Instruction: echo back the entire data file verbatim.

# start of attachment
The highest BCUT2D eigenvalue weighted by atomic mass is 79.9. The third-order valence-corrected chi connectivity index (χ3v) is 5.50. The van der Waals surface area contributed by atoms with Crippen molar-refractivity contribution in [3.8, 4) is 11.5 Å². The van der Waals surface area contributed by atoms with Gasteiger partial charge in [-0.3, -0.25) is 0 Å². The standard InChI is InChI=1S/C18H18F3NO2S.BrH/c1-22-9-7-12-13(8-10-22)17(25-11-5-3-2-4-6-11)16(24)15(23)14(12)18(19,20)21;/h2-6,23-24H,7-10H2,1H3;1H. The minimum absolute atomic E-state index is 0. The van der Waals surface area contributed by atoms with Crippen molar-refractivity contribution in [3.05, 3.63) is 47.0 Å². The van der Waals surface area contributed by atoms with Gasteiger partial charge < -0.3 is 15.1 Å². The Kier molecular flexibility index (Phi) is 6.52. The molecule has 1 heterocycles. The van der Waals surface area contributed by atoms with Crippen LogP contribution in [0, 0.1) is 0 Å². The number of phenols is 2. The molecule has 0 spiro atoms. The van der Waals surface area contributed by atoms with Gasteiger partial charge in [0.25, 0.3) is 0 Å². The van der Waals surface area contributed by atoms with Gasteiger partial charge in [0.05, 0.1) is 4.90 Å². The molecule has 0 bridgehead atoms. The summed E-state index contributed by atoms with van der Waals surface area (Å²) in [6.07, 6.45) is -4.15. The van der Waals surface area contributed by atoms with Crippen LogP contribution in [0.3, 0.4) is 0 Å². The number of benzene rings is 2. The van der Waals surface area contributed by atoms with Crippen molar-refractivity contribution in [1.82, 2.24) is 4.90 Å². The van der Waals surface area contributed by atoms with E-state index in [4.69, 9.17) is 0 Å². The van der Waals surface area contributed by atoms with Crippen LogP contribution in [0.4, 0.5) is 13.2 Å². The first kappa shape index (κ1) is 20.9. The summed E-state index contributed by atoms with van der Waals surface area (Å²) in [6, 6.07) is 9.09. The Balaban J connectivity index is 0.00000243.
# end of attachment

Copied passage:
The highest BCUT2D eigenvalue weighted by atomic mass is 79.9. The third-order valence-corrected chi connectivity index (χ3v) is 5.50. The van der Waals surface area contributed by atoms with Crippen molar-refractivity contribution in [3.8, 4) is 11.5 Å². The van der Waals surface area contributed by atoms with Gasteiger partial charge in [-0.3, -0.25) is 0 Å². The standard InChI is InChI=1S/C18H18F3NO2S.BrH/c1-22-9-7-12-13(8-10-22)17(25-11-5-3-2-4-6-11)16(24)15(23)14(12)18(19,20)21;/h2-6,23-24H,7-10H2,1H3;1H. The minimum absolute atomic E-state index is 0. The van der Waals surface area contributed by atoms with Crippen molar-refractivity contribution in [3.05, 3.63) is 47.0 Å². The van der Waals surface area contributed by atoms with Gasteiger partial charge < -0.3 is 15.1 Å². The Kier molecular flexibility index (Phi) is 6.52. The molecule has 1 heterocycles. The van der Waals surface area contributed by atoms with Crippen LogP contribution in [0, 0.1) is 0 Å². The number of phenols is 2. The molecule has 0 spiro atoms. The van der Waals surface area contributed by atoms with Gasteiger partial charge in [0.25, 0.3) is 0 Å². The van der Waals surface area contributed by atoms with Gasteiger partial charge in [0.05, 0.1) is 4.90 Å². The molecule has 0 bridgehead atoms. The summed E-state index contributed by atoms with van der Waals surface area (Å²) in [6.07, 6.45) is -4.15. The van der Waals surface area contributed by atoms with Crippen LogP contribution in [0.3, 0.4) is 0 Å². The number of benzene rings is 2. The van der Waals surface area contributed by atoms with Crippen molar-refractivity contribution in [1.82, 2.24) is 4.90 Å². The van der Waals surface area contributed by atoms with E-state index in [4.69, 9.17) is 0 Å². The van der Waals surface area contributed by atoms with Crippen LogP contribution in [0.4, 0.5) is 13.2 Å². The first kappa shape index (κ1) is 20.9. The summed E-state index contributed by atoms with van der Waals surface area (Å²) in [6, 6.07) is 9.09. The Balaban J connectivity index is 0.00000243.